Tuesday, October 20, 2015
An email from The David Suzuki Foundation
If you felt around the little one’s head, you’d notice it has bumps ranging in sizez all over. You’d have to finger deep beneath the hair to get to the source. Gracie showed me how she liked to pick at the scabs on her scalp and pull little pieces of it through the hair one at a time. It was a long process. It usually involved many tries, and a little blood. The more she did it, the longer they lasted. Grace wasn’t the only one. Seth also had little scabs on his scalp. He was better at leaving them put than Gracie cause he was always out running around and getting dirty, occupying his head with ant hills, or the migration patterns of the hawks up above. Gracie was afraid of the outdoors. She didn’t like to the leave the house at all, but she liked watching Seth play in the fields behind her new house. Gracie would sit for hours, picking each scab through her long matted hair, fighting the knots, and the temptation to leave the bits resting in her curls.
Friday, July 19, 2013
from the David’s Tea cup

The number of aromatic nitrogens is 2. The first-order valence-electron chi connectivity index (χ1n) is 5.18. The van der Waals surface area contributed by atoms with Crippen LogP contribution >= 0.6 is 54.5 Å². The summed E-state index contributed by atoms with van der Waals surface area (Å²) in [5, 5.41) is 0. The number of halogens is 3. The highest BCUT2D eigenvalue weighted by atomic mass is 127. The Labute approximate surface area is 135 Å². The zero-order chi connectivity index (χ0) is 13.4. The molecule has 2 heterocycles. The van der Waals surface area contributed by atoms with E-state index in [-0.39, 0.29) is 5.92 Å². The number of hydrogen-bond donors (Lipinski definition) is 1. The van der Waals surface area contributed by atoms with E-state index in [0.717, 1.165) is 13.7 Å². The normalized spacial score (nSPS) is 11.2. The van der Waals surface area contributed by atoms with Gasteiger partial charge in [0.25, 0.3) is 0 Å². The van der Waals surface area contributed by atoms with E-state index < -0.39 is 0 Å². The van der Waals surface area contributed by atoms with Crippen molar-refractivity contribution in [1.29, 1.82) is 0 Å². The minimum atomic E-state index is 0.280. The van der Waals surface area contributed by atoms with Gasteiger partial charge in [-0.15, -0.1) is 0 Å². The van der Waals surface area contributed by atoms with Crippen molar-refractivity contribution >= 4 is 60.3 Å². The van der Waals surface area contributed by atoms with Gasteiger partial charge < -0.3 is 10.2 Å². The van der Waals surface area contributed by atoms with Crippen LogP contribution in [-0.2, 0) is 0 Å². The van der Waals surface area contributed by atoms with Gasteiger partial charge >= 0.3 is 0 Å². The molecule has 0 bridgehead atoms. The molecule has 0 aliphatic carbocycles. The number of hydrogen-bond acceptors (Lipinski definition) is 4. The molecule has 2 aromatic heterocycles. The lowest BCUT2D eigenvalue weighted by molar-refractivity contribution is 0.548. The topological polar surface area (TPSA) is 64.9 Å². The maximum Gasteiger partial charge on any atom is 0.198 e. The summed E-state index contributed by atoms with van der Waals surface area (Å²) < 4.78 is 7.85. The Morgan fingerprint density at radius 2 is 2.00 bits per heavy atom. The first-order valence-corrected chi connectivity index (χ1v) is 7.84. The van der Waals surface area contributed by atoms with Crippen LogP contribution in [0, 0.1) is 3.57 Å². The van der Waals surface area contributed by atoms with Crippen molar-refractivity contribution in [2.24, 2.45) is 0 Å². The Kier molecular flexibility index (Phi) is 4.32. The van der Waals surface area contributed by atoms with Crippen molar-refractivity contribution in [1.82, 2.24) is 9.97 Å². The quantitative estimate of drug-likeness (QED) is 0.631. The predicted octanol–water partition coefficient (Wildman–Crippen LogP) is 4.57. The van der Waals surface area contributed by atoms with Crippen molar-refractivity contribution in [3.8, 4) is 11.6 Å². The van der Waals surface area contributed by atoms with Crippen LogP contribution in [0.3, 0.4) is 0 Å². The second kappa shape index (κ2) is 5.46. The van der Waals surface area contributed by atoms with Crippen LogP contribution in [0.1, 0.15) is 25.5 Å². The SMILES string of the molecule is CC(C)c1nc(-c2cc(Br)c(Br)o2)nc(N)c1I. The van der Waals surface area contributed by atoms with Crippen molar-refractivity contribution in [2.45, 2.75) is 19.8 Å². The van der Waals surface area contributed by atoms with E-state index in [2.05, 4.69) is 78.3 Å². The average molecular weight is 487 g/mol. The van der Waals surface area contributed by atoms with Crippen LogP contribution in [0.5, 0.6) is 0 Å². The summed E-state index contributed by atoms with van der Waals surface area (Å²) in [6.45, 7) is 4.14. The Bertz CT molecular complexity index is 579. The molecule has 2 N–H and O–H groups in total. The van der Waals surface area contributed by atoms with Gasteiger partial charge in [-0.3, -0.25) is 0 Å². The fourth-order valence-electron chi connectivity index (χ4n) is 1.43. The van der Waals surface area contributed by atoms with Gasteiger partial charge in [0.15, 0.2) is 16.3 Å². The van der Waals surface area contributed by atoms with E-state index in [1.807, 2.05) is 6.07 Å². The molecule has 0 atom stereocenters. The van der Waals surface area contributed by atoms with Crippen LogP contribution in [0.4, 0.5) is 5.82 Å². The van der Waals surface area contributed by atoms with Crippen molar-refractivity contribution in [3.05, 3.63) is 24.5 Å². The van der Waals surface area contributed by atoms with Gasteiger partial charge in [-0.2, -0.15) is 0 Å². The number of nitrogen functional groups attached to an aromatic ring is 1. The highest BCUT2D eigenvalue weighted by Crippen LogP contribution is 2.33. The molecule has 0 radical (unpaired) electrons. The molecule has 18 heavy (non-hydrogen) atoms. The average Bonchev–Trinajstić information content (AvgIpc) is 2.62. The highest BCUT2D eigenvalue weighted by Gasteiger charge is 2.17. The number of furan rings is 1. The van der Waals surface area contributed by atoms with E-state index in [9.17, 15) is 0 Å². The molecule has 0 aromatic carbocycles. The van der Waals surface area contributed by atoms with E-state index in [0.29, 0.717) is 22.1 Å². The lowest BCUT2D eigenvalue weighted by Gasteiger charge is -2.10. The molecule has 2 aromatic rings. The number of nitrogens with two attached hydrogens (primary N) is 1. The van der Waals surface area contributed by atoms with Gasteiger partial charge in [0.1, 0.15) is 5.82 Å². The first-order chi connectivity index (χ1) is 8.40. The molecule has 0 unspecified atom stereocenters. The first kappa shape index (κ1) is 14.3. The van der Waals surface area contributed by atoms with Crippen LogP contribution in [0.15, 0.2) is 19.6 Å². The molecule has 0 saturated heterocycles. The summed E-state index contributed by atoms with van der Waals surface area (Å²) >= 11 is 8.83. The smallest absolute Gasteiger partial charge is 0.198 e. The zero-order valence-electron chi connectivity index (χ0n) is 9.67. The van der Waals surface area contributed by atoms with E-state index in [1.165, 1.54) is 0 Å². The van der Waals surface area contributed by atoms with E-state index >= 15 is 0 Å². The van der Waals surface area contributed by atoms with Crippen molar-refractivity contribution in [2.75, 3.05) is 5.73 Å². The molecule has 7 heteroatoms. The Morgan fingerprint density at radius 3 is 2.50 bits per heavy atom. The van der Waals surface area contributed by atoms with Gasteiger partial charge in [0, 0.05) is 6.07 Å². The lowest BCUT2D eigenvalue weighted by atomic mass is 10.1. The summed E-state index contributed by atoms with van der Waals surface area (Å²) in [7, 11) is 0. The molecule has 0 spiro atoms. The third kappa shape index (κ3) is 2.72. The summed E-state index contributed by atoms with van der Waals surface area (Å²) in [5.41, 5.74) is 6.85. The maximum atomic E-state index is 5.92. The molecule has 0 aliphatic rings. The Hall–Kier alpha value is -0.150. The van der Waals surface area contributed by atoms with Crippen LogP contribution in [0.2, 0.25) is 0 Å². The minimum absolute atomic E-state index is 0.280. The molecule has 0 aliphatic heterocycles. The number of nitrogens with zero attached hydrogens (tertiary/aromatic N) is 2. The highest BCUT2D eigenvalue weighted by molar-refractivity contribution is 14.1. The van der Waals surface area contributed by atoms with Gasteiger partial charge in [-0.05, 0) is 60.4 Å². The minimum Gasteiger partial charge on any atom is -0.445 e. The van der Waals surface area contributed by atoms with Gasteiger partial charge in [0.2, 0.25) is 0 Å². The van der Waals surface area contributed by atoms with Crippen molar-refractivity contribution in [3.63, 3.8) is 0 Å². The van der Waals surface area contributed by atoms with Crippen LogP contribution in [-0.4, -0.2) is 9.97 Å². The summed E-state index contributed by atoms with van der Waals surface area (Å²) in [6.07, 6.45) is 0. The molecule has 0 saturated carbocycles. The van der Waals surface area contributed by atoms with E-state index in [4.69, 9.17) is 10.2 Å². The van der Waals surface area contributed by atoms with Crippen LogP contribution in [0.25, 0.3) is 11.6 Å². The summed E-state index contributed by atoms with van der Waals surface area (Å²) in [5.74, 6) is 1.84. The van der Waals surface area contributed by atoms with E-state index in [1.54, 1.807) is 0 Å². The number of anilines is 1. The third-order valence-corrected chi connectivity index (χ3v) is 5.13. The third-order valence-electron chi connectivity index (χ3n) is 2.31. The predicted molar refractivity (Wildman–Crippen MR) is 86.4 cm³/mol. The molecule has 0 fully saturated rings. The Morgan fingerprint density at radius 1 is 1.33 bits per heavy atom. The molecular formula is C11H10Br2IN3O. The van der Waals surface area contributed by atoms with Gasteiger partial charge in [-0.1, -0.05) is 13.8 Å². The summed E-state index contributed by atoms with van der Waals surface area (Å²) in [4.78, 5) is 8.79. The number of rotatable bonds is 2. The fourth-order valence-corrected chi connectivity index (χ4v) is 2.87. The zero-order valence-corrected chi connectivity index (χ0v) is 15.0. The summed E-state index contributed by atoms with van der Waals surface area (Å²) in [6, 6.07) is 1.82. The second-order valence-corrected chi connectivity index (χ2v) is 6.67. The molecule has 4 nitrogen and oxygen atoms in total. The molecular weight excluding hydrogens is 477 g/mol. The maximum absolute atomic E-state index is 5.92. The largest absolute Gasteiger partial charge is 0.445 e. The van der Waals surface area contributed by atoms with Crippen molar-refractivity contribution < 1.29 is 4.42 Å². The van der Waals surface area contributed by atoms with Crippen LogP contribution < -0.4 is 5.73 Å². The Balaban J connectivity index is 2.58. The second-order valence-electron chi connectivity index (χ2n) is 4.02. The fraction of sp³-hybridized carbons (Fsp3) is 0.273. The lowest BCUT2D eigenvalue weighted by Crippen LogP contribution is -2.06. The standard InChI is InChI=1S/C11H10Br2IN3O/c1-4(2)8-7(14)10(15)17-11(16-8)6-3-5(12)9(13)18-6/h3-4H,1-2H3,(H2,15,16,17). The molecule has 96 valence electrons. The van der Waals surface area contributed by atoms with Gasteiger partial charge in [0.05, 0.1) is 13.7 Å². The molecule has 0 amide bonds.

You’ve been picking at your scabs again; the ones on your arms from mosquito bites and the ones on your knees from falling off your bike and the ones on your face from your pimples. You tell me that you do it in your sleep, that you wake up with streaks of blood all over your sheets and red under your nails. I don’t buy it. “Have a little self-control,” I think. It’s as if you hear me, “I do it in my sleep!” you say, rolling your eyes like when we were thirteen. “It’s going to scar,” I respond, bitchier than I would’ve liked. “Why do you care?!” You look hurt. “You don’t need scars! You have enough shit on your plate!” She thinks I’m talking about the divorce, but I’m not. I’m talking about her Mom’s dementia and her brother in prison and how living off of Pringles and Fuzzy Peaches can’t result in anything other than scurvy. She drinks her tea and scratches her cheek. A drop of blood falls down like a tear.